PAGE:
Prepare: The night before a shoot, pull out your camera, charge your batteries (or buy spares).
- If you're using standard batteries consider getting some rechargeables instead. They may be as much as three times more expensive than disposable batteries, but after you have used them three times they're free! The other cool thing is that you are not putting more junk in the landfill. Rechargeable batteries these days are great for photography and other uses. Battery technology has changed allowing them to be recharged hundreds of times.
In any case, make sure you have spares. Ending a shoot early because you ran out of battery power stinks!
|Rechargeable batteries help the environment and are really cost effective. By the way, that battery case in the background is a Q-Tips box from the Dollar Store. Holds 6 batteries perfectly!|
Clean your lenses with a micro fiber lens cloth. If you wear eyeglasses or sunglasses you probably already have one around. If not, you can get one inexpensively at any department store or eye wear place. Tuck it into your camera bag so that it is always available. Smudges happen! DO NOT use paper towels or other things that may scratch your lens or leave lint. Leave the house tomorrow with clean lenses.
|Here's a cool lens cloth from Alpine Innovations. It clips to your camera bag and stores in the connected pouch|
|Checking your camera and re-setting the dials before you go out is a good habit. After it's all set, stop and take a picture...of anything. That way you know your card is in place and your camera is up and running. Check the image to make sure it looks like you want it to before you venture out.|
Check your memory and be sure to have fresh cards if shooting digitally. Decide what size images you are going to shoot (this will help you know how much memory to carry). I have had students get to the shoot location, take several important photographs, and later find that they were shooting small JPEGS... not usable for enlargements. Check your size now. If there are images left on your card, go ahead and download them to storage. If you are a film shooter buy some ASA appropriate and adequate amount of film.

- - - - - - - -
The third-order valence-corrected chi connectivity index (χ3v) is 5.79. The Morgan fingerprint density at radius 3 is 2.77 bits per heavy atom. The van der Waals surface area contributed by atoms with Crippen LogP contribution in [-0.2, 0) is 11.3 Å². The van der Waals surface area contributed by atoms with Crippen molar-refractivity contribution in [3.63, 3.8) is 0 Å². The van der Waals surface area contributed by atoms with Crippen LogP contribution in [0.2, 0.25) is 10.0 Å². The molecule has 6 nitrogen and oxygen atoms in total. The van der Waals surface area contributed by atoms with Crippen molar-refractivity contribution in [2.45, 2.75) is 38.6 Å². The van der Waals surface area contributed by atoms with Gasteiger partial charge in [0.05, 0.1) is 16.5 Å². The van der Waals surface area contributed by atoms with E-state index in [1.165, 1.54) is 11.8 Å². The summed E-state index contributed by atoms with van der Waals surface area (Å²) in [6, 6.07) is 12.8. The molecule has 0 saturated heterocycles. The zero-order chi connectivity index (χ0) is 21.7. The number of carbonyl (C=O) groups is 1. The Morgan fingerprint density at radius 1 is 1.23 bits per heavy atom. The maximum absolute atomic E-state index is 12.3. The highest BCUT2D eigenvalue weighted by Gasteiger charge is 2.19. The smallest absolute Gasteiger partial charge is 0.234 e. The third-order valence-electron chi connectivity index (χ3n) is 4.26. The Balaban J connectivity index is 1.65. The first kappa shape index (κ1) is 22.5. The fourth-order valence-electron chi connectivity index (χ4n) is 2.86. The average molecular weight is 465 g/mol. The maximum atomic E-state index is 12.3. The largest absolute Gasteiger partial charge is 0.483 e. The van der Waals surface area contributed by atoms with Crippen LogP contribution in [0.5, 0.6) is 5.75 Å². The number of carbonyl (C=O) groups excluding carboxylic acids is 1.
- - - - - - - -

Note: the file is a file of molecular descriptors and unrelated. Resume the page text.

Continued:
|Start with fresh memory cards. Download images from your last shoot if you need to.|
|If you are shooting film don't forget to buy extra rolls the day before you plan to shoot|
Make a rain plan. If the weather turns unfriendly for a little while is there a place that you can go? Stepping undercover into a parking garage or under the pavilions at many parks are great temporary shelters from small showers. You can even continue to shoot and get some nice rain shots. See my blog on shooting in the rain. Obviously, be mindful of dangerous situations and seek safe shelter if the weather gets crazy!
Accessories: Bring your camera, tripod or mono pod, flash, cords, and filters (polarizer or NDF if shooting during the day). If you are more advanced don't forget your light stands, modifiers, and triggers. If you are still sort of unfamiliar with your camera, bring your manual. Decide what you're going to carry and what you're going to leave in the car. Water and Gatorade are heavy. If you are not walking too far from your car to shoot, leave it in a small cooler in the trunk. Any equipment you are not carrying needs to go in your trunk out of sight on the day of the shoot.